time_windows = ((.2, .25), (.35, .45))
elecs = ["Fz", "Cz", "Pz"]

# display the EEG data in Pandas format (first 5 rows)
print(epochs.to_data_frame()[elecs].head())

report = "{elec}, time: {tmin}-{tmax} s; t({df})={t_val:.3f}, p={p:.3f}"
print("\nTargeted statistical test results:")
for (tmin, tmax) in time_windows:
    long_df = long_words.copy().crop(tmin, tmax).to_data_frame()
    short_df = short_words.copy().crop(tmin, tmax).to_data_frame()
    for elec in elecs:
        # extract data
        A = long_df[elec].groupby("condition").mean()
        B = short_df[elec].groupby("condition").mean()

        # conduct t test
        t, p = ttest_ind(A, B)

        # display results
        format_dict = dict(elec=elec, tmin=tmin, tmax=tmax,
                           df=len(epochs.events) - 2, t_val=t, p=p)
        print(report.format(**format_dict))

Out:

Converting time column to int64...
signal                      Fz  ...        Pz
condition epoch time            ...
film      0     -100  0.421970  ...  0.398182
                -96   0.453939  ...  0.222424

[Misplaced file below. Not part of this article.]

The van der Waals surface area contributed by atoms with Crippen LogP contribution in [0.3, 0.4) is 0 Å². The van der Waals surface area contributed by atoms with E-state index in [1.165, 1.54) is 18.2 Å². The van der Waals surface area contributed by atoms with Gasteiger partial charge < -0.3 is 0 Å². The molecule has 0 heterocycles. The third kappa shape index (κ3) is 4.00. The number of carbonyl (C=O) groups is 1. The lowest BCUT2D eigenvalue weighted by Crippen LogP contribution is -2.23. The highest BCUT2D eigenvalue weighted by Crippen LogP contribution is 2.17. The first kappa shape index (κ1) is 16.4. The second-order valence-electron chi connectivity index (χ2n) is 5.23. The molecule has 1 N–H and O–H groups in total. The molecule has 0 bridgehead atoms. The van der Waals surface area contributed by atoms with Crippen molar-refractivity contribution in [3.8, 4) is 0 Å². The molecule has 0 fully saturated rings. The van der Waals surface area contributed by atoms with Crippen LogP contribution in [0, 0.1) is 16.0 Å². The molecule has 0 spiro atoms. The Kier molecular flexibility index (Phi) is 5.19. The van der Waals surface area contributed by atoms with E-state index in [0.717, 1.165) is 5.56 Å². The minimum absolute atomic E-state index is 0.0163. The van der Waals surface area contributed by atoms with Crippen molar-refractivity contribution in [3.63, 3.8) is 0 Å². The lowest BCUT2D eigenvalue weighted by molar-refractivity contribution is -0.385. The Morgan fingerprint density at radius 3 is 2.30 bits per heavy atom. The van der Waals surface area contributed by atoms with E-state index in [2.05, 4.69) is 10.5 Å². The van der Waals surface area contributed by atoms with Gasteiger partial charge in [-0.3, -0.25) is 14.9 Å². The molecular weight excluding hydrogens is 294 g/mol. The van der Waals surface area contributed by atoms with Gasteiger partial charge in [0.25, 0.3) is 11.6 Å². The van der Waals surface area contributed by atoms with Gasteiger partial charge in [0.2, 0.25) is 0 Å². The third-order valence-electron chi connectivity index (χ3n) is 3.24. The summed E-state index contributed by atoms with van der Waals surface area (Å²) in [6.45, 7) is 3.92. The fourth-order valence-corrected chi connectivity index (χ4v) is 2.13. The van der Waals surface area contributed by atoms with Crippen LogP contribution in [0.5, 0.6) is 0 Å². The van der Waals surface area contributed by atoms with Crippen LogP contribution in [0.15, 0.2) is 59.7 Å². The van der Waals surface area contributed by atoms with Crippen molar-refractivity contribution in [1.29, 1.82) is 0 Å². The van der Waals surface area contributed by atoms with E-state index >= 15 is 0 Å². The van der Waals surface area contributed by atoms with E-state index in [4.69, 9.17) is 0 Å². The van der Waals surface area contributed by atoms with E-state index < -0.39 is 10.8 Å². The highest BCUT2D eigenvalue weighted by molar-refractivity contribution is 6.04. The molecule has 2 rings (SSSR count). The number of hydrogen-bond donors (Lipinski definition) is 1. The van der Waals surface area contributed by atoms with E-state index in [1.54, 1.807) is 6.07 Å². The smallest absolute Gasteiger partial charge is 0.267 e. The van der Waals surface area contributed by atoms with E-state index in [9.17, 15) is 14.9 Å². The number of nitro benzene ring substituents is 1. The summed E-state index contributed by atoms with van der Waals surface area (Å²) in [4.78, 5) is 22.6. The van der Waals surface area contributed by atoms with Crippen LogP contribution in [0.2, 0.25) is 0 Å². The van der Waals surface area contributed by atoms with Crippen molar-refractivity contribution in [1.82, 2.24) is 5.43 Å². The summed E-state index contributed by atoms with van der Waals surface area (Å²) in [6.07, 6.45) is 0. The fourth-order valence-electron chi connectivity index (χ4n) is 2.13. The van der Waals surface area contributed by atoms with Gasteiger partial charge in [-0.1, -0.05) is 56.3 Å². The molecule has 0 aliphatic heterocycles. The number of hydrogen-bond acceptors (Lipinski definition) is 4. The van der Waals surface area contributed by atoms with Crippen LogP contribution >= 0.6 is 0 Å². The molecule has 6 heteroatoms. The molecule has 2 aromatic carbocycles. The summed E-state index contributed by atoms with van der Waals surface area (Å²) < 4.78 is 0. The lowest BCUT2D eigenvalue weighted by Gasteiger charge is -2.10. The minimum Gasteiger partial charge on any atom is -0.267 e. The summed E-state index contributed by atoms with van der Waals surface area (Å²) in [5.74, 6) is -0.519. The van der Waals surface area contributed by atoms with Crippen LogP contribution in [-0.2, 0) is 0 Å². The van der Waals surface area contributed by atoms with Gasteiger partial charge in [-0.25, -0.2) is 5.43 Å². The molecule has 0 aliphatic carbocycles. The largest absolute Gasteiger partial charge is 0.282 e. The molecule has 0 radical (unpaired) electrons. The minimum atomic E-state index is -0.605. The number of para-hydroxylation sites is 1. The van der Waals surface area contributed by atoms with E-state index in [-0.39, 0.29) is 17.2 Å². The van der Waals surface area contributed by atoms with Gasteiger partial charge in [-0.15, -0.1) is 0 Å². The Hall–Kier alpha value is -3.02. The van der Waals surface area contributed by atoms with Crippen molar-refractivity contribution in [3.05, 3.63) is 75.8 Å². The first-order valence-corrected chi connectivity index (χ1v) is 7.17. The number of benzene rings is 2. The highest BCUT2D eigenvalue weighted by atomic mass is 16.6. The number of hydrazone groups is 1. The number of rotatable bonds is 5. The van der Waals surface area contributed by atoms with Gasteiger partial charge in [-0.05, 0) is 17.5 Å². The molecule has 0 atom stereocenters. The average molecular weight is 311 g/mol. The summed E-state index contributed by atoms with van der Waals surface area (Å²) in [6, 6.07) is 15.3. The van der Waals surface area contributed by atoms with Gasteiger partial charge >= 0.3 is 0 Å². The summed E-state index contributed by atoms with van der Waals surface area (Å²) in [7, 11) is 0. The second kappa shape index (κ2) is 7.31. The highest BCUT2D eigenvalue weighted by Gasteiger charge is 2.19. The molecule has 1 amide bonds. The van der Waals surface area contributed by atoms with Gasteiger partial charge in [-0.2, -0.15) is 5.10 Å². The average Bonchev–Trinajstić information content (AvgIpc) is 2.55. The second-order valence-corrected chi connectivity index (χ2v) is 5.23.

-92   0.465606  ...  0.018485
                -88   0.468182  ... -0.173485
                -84   0.483485  ... -0.312121

[5 rows x 3 columns]

Targeted statistical test results:
Converting time column to int64...
Converting time column to int64...
Fz, time: 0.2-0.25 s; t(958)=-0.572, p=0.568
Cz, time: 0.2-0.25 s; t(958)=-2.836, p=0.005
Pz, time: 0.2-0.25 s; t(958)=-3.938, p=0.000
Converting time column to int64...
Converting time column to int64...
Fz, time: 0.35-0.45 s; t(958)=5.192, p=0.000
Cz, time: 0.35-0.45 s; t(958)=5.555, p=0.000
Pz, time: 0.35-0.45 s; t(958)=6.353, p=0.000

Absent specific hypotheses, we can also conduct an exploratory mass-univariate analysis at all sensors and time points. This requires correcting for multiple tests. MNE offers various methods for this; amongst them, cluster-based permutation methods allow deriving power from the spatio-temoral correlation structure of the data. Here, we use TFCE.

# Calculate statistical thresholds
con = find_ch_connectivity(epochs.info, "eeg")

# Extract data: transpose because the cluster test requires channels to be last
# In this case, inference is done over items. In the same manner, we could
# also conduct the test over, e.g., subjects.